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Political advisors take aim at fiscal misuse
Latest Updated by 2006-03-06 17:38:49
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NPC & CPPCC Sessions 2006

 GD Provincial People's Congress & CPPCC annual Sessions

Chinese political advisors have appealed for a clamp down on the misuse of government money as overspending is gobbling up too much tax payers' contribution.


Governments at all levels spent at least 1 trillion yuan (125 billion U.S. dollars) in dining and building grand offices in 2005, about 30 percent of the 3.16-trillion-yuan national revenue, said Huang Wenzai, a member of the National Committee of the Chinese People's Political Consultative Conference (CPPCC), the top advisory body, citing media reports.


According to the National Audit Office, 290 billion yuan (about 36.7 billion U.S. dollars) was lavished by government organs at all levels in 2005, about 10 percent of the national fiscal income, Huang revealed in his proposal to the ongoing CPPCC session, saying the figure would be more astonishing taking into account the improperly used sum.


In his proposal, the advisor suggested the enactment of a supervision law on government spending, and political, administrative or even criminal punishment on officials who waste public funds.


The auditing departments subordinate to the government should be affiliated to the National People's Congress (NPC), China's legislature, Huang proposed, and a special NPC auditing commission should be set up to monitor the expenditure of public funds.


He also called for the launch of a tax payers' day, when tax users are obliged to respond to the inquiries by the payers. The public should be always welcome to report to the auditing commission on any extravagance and waste case.


Ren Yuling, another advisor attending the session, also expressed serious concern about China's hiking spending on administrative affairs.


The volume of administrative expenditure has increased by 87 times since 1978, when China adopted the reform and opening-up policy, according to Ren's proposal on maintaining hard working and frugality among members of the Communist Party of China.


The volume, growing at an annual rate of 23 percent in recent years, accounted for about 19 percent of the national fiscal expenditure in 2003, much higher than the 9.9 percent in the United States and 2.38 percent in Japan, according to Ren's report.


The advisor called for curtailing administrative spending budget, reducing unnecessary official conferences and forums, confining financial privileges of senior leaders, and reinforcing fiscal supervision.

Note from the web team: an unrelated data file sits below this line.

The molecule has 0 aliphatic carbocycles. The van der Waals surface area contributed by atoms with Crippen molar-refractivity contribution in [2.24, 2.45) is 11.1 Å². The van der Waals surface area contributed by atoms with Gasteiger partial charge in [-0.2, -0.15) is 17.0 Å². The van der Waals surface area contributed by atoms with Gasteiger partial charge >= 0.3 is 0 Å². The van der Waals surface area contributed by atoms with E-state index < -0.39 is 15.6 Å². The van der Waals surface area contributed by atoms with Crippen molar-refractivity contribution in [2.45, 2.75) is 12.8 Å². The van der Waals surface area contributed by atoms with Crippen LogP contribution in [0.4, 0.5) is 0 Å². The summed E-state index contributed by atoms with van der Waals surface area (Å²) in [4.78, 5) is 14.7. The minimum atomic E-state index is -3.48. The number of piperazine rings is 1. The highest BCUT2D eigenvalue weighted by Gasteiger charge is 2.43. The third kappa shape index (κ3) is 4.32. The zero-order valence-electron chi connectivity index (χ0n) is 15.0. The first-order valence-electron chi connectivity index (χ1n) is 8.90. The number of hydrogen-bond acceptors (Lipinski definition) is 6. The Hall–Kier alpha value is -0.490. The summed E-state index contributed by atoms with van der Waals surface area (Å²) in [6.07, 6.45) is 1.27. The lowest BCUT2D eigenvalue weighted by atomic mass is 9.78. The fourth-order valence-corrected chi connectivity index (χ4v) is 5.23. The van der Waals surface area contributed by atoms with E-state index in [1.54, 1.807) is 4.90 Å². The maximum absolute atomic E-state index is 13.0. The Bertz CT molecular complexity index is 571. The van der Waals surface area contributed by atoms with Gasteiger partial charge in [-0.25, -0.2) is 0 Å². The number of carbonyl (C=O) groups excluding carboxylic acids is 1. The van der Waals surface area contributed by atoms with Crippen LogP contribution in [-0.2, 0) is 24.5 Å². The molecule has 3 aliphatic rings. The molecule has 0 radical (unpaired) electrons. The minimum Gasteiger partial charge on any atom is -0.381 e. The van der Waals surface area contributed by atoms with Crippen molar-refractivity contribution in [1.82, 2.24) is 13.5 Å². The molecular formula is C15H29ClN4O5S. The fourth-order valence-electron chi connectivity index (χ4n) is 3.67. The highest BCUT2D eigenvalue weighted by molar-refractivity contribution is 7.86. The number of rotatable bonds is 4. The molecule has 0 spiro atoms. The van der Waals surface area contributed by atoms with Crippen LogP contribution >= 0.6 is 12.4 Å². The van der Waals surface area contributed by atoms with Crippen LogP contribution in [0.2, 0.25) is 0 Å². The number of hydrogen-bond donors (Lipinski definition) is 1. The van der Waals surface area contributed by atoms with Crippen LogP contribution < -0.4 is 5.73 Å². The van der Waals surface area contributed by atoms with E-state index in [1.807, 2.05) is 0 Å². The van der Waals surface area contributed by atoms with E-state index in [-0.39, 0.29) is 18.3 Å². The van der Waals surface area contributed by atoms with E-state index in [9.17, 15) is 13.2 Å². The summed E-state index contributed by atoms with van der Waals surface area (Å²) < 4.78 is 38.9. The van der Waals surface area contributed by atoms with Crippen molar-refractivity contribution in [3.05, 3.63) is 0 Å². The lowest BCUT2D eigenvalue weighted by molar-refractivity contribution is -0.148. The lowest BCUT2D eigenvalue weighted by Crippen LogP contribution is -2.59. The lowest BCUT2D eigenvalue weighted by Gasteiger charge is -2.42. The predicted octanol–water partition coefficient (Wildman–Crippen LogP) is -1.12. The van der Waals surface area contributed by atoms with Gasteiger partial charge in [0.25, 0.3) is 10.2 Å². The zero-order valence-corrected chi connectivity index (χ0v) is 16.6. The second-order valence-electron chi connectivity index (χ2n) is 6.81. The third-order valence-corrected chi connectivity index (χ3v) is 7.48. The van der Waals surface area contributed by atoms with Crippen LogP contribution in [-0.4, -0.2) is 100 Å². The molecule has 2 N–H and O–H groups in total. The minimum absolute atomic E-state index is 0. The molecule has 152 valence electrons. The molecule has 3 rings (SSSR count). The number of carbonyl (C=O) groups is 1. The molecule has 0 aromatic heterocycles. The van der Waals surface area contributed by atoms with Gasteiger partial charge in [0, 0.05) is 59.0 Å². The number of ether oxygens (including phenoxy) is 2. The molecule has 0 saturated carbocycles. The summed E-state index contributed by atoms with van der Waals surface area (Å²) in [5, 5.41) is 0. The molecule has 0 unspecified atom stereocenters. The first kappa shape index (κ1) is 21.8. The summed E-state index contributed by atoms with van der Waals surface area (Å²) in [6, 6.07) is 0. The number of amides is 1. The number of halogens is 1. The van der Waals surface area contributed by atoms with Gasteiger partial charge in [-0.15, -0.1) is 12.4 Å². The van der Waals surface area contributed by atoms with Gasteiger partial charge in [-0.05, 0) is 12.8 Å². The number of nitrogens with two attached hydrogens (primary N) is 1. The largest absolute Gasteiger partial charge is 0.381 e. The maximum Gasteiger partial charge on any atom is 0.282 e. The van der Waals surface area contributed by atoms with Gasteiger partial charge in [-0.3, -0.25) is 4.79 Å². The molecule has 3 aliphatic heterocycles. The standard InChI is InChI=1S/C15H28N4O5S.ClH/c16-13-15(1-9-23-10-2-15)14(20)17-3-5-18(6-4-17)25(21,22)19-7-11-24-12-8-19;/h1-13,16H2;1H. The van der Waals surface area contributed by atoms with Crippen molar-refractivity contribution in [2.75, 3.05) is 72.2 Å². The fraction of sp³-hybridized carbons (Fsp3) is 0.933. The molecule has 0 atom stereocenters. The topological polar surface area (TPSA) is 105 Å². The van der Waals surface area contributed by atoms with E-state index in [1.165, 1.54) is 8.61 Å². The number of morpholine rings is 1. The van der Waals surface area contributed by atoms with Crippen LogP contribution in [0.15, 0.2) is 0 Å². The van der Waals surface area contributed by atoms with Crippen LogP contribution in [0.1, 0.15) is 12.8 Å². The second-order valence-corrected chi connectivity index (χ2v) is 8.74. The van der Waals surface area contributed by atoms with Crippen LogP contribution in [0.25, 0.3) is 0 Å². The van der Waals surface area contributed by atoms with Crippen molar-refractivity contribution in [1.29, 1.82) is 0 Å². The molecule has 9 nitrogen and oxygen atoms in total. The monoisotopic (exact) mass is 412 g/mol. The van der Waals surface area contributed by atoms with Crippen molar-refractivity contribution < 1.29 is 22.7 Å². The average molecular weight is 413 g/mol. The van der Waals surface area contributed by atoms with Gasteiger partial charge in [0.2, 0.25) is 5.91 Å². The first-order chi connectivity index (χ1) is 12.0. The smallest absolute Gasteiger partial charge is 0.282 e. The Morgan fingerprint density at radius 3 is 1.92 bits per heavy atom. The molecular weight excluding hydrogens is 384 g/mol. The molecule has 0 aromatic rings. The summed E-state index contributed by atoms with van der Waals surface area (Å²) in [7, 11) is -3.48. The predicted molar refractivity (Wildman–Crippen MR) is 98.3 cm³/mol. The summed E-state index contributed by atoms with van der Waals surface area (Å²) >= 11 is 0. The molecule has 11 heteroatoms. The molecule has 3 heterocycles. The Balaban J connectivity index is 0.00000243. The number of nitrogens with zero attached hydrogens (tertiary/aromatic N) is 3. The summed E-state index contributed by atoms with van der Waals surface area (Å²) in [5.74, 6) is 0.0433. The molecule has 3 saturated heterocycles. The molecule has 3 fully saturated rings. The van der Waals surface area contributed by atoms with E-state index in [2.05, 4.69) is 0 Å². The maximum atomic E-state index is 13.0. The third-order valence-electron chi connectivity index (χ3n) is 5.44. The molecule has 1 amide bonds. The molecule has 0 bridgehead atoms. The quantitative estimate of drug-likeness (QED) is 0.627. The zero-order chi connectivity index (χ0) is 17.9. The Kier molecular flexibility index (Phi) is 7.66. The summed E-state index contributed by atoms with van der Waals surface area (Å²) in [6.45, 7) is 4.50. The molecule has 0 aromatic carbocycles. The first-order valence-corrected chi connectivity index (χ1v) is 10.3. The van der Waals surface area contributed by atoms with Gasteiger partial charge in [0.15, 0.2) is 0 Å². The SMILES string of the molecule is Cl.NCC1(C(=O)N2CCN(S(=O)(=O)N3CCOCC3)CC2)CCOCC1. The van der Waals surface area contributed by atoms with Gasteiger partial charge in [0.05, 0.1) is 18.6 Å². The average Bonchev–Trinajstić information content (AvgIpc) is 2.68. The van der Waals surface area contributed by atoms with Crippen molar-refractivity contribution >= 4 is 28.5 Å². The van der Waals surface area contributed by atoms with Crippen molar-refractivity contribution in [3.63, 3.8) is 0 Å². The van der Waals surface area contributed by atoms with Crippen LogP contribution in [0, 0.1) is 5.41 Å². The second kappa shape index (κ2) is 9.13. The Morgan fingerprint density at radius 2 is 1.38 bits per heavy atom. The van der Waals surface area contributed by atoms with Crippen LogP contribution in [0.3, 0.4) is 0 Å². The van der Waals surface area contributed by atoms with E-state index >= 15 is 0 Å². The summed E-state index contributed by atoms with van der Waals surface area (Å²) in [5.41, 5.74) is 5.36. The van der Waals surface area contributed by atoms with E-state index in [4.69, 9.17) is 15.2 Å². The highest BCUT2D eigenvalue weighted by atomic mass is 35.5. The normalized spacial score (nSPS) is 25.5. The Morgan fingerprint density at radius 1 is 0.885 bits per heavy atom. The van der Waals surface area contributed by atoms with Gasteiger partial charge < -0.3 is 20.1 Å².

"Government and Party organs should take the lead in saving money for better financing the development of the health care mechanism, education and rural regions," Ren said.


"Legal actions should also be adopted to control rampant food waste, which runs counter to the drive of building a resources-saving society initiated by the Chinese leadership," said Yu Xiaowen, a CPPCC National Committee member from Shaanxi Province in Northwest China.


Yu put forward proposals on reining in food waste in restaurants, citing the statistics that Shaanxi wastes about 5,000 tons of food every day, and Shanghai throws away 1,100 tons a day.


In the southern province of Hainan, food waste is equal to 1.3 billion yuan (165 million U.S. dollars) in 2004, approximately the same cost of 650 school buildings and the amount of tuition fee for 32,500 needy undergraduates.


Yu proposed the enactment of an anti-squander law, which includes measures of imposing tax on food waste, reducing excessive food packing, and encouraging people to take away leftovers.


The advisor also called for the crackdown on dining with government money and a campaign in restaurants to persuade customers not to over order and to take their leftovers home.


A recent survey revealed that 81 percent of Chinese diners cannot finish all their food and 28 percent never take their leftovers home.


China is resolved to manage expenses and be economical by efforts including holding down expenses for meetings, receptions and official car use, and taking effective measures to control the number of unnecessary forums, celebrations, and international conferences, according to a report on the draft budget for 2006 distributed by the Ministry of Finance at the ongoing NPC annual session.


"We will promote performance evaluations, oppose waste, extravagance and frivolous squandering of funds, and promote the building of an economical society," according to the report, whichis being examined by legislators.


Editor: Yan

By: Source: China View website
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